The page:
Quick Notes: Using ng-template with ng-container

Quick Notes: Using ng-template with ng-container

Learn how to pass data to ng-template

ng-template element does not display it's content to the browser. Instead, you can use ng-container and pass it the template to use. ng-container in turn, renders the template.

Here is an example of ng-container displaying the greeting ng-template:

<ng-template #greeting>
  Hello World

<ng-container [ngTemplateOutlet]="greeting"></ng-container>

The input [ngTemplateOutlet] refers to the variable pointing to the template to be used.

One of the benefits of ng-template is that it allows us to define variables that it can display. There are two types of variables that can be passed - $implicit and an explicit one. Below is an example that passes both:

<ng-template #greeting let-name let-country="birthPlace">
  {{name}} lives in {{county}}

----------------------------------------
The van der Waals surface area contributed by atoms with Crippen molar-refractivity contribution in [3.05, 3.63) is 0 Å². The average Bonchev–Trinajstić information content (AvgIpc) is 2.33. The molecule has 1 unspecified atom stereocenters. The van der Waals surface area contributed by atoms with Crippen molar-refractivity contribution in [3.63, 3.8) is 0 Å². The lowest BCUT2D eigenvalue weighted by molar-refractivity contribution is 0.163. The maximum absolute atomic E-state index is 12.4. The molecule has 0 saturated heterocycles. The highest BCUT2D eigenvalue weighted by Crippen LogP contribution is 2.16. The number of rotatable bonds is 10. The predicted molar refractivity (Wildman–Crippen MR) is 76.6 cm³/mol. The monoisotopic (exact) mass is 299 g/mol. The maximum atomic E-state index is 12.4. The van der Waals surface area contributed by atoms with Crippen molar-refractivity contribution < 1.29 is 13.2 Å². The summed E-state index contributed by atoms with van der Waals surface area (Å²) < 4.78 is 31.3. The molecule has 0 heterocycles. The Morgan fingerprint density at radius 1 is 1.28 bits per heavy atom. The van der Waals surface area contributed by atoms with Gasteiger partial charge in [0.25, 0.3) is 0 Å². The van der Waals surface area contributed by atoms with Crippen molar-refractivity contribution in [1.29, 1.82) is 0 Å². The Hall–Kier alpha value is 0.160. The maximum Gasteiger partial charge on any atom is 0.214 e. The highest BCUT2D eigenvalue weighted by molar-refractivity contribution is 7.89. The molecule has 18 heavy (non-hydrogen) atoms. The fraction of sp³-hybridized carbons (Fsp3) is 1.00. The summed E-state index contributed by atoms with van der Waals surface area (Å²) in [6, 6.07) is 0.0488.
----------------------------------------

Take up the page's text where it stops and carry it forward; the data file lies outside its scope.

<ng-container [ngTemplateOutlet]="greeting" [ngTemplateOutletContext]="data"></ng-container>

Notice that ng-template has two let-* properties:

  • let-name : We don't assign any value to this attribute, and as such, it is considered an implicit variable. Implicit variables pick their values from the context object when the object has a key $implicit. You can have many implicit variables (such as let-a let-b, etc), and they will all pick up the same $implicit variable value.
  • let-country="birthPlace" : This property sets the variable country to point to the birthPlace key within the context.

ng-container has another property passed to it - the context object, through the input property named ngTemplateOutletContext.

Here is the typescript file with the context object named data:

  data = {
    $implicit: 'Mark',
    birthPlace: 'Canada'

Remember, if you don't assign a value to the let-* property, it will pick up value from $implicit within your context. Context must be an object, otherwise nothing will be displayed (empty value on the template).